I don't know of many walking trails with 20 MPH speed limits posted on them.
2013-03-16 04:54:49 PM
1 votes:

nacker: ReverendJynxed: Of course no responsibility on the part of the poor "victim" who was obviously riding at unsafe speeds.

What was the posted speed limit on that part of the trail?


Personal liability. If you can't see far enough ahead of you, you just keep going? If she hit someone walking on the trail she would be liable.
2013-03-16 04:51:51 PM
1 votes:
Oh, for Pete's sake.  She drove through mud.  Regardless of who was responsible for the mud being there, the stupid woman shouldn't have driven into it.  Bicycles are not stable on slick mud.  Sounds like her brain wasn't all that good to start with.
2013-03-16 04:11:14 PM
1 votes:

nacker: Glendale: Things go unmaintained all the time. Watch out for yourself, although that's apparently an unpopular view in this thread.
 That's the stupidest comment ever.  No one said you shouldn't watch out for yourself.  In fact, I think most are saying you should also watch out for your financial interests by properly maintaining public areas of your property.


The sentiment I'm getting here is that you're supposed to be able to derp around blindly and everyone except you is responsible for you.
2013-03-16 04:07:56 PM
1 votes:

GAT_00: madcharlie: This is why we can't have nice things, or at least new things. Frivolous lawsuits like this prevent forward progress by making it too risky. I have a hard time believing that had this gone to trial the jurors would have found for the plaintiff.

Except of course for the clear failure to follow plans, to install drainage, or to maintain the trail, sure.


I bike almost everyday, verdicts like this make trails harder to get built. Biking like most activities bears risk, I don't see a natural trail type hazard as something out of the ordinary at least it isn't where I ride. A doctor on vacation died riding a local trail here. It happens, it's rare and unfortunate but to expect every trial to be built to withstand legal challenges if someone is injured is a tall order. Unless thier was malicious intent I would see these types of infrastructure free from liability.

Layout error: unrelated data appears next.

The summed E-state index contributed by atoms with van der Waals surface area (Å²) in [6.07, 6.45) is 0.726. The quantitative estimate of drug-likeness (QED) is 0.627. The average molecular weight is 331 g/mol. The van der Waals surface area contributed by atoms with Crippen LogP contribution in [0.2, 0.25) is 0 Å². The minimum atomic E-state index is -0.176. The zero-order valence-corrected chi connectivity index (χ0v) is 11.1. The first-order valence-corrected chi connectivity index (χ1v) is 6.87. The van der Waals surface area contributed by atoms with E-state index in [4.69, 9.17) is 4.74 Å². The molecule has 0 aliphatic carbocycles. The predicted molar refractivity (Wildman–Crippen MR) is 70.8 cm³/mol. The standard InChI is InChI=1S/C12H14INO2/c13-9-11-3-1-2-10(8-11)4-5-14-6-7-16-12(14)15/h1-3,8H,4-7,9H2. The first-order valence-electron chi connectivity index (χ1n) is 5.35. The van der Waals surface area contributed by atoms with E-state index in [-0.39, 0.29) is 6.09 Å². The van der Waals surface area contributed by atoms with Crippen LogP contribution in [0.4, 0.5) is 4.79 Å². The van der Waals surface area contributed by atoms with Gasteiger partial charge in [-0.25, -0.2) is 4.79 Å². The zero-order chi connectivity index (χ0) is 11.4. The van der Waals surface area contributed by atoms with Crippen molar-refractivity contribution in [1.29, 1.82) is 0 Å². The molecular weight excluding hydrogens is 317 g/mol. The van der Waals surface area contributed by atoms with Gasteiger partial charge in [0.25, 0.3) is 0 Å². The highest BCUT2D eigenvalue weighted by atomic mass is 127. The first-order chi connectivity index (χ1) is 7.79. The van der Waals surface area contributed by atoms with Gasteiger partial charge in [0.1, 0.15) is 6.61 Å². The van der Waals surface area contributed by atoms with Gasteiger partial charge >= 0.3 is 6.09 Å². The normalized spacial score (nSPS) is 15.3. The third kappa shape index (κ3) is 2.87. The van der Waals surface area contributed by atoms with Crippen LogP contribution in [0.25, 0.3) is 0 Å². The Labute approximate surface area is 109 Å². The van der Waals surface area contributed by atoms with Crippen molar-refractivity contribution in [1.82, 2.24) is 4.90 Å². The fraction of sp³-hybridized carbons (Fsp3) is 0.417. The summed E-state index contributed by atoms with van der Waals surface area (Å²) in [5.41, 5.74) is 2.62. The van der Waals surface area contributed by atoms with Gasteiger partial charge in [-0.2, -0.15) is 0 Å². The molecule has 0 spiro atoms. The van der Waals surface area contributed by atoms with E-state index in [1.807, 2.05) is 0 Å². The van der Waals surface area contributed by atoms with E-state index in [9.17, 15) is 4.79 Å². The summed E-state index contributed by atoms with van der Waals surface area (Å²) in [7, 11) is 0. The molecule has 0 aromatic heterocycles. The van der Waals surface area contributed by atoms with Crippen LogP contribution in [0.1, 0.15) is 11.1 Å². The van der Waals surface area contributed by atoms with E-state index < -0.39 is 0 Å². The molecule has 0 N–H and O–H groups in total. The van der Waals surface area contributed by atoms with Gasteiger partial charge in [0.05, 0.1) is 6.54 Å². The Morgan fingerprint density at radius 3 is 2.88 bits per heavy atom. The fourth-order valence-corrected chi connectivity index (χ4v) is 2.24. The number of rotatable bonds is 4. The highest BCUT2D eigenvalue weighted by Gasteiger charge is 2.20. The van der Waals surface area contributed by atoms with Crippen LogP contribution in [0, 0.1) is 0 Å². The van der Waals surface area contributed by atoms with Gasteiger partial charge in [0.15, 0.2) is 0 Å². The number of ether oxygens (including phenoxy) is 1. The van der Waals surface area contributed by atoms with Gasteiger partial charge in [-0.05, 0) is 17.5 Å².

2013-03-16 03:49:34 PM
1 votes:
If the damagwes had been $130,000, or $13,000, or hell, $13, there would still be cranky old Social Security recipients shaking their bony fists, spitting out impotent rage about frivolous lawsuits bankrupting our system.
2013-03-16 03:35:29 PM
1 votes:

Glendale: Things go unmaintained all the time. Watch out for yourself, although that's apparently an unpopular view in this thread.

 That's the stupidest comment ever.  No one said you shouldn't watch out for yourself.  In fact, I think most are saying you should also watch out for your financial interests by properly maintaining public areas of your property.
2013-03-16 03:33:40 PM
1 votes:
Of course no responsibility on the part of the poor "victim" who was obviously riding at unsafe speeds.
2013-03-16 03:30:08 PM
1 votes:

worlddan: thenumber5: worlddan: basemetal: Meh, I'll never be on  jury.  A bike trail at the bottom of a hill is muddy after rain?  You don't say.

Think this is a tough case. On one hand the government entities were clearly negligent. On the other hand I tend to agree that outdoor sports activities are inherently risky. So where does the burden lie here?

The truth, though, is that either way the state would pay for it because with those injuries she would be on disability anyway.

if it was built and mantianed properly, the burden would lie of the injured party

but it wasn't

Part of the inherent risk of outdoor activity is that things might not be built and maintained properly.


That may be true if you are on a mountain trail but not a trail on a university campus, that happens to be outdoors.
2013-03-16 03:24:00 PM
1 votes:

thenumber5: worlddan: basemetal: Meh, I'll never be on  jury.  A bike trail at the bottom of a hill is muddy after rain?  You don't say.